The Family probably gets its name from the Naden Valley above Rochdale in Lancashire. It lay in a remote and isolated moorland. The Naden Valley today is largely covered by reservoirs of the Naden Brook.
The photos show the Upper Naden Valley looking North and looking South.
In 1107 Thurstan Wolstenholme occupied "a villa in Spotland at Aque de Naden".
In 1277 Maud Naden, widow of Thomas de Naden claimed dower in a messuage of Land in Wolstenholme against Roger, son of Robert de Naden.
In 1323-5 there are references to Adam de Naden and his son John and shortly later to Henry de Naden as witness to a charter.
In 1364 William de Naden was plaintiff respecting lands in Spotland.
In 1516 Isabel widow of Thomas Naden claimed dower in Spotland against James Holt.
In 1519-20 Thomas Naden had murdered Edmund Kaye and as a result there was a dispute between the King and the Duchy of Lancaster as to which owned straying Naden sheep.
In 1543 Thomas Holt claimed Spotland as a manor separate from Rochdale and his reputed manor house was at Naden Head.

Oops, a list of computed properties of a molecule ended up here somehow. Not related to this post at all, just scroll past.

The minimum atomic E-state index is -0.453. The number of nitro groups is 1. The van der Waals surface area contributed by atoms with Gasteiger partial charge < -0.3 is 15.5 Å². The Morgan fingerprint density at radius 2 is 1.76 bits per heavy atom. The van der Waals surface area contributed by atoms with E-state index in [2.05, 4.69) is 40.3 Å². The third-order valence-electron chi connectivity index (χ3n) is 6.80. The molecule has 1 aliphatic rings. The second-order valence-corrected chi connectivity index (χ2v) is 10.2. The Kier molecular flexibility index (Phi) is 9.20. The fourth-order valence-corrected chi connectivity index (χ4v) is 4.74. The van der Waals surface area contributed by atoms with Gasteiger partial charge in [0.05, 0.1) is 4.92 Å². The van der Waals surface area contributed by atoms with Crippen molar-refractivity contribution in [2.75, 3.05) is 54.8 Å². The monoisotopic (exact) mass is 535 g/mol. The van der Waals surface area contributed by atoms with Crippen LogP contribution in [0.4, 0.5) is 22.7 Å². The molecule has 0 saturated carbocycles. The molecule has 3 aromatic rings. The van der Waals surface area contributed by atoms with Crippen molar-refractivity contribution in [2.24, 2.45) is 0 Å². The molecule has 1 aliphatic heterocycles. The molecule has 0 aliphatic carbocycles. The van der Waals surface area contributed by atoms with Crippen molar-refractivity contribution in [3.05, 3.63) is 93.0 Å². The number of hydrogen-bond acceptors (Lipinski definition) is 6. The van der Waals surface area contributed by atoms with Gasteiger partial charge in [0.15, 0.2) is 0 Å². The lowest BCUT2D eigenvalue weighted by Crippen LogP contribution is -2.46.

In 1549 Robert Naden aged 54 collaborated the evidence of Edmund Wolfenden on a boundary dispute at Ashworth. In the late 16thC there are Bury Parish Church registers which record the baptism of David son of David Naden 0n 22 June 1597, the marriage of Alexander Naden 7 May 1592 and Genet Naden was buried 2 May 1597. Janett Naden was buried at Rochdale 17 Oct 1595.
Having lost their land in the Naden Valley the family appear to have dispersed, though some remained in the SE Lancashire area.
However it would appear that part of the family moved to a similar isolated moorland area in N Staffordshire centred on Longnor in the parish of Alstonfield. They appear in the early parish records. William son of Robert Naden was bap 7 Nov 1538, Ranulph Naden married Margaret Naden 22 Oct 1848 and John Naden son of Roger Naden was buried 26 April 1540.
From there they crossed Dovedale into Derbyshire but remained primarily confined to the N Midlands area.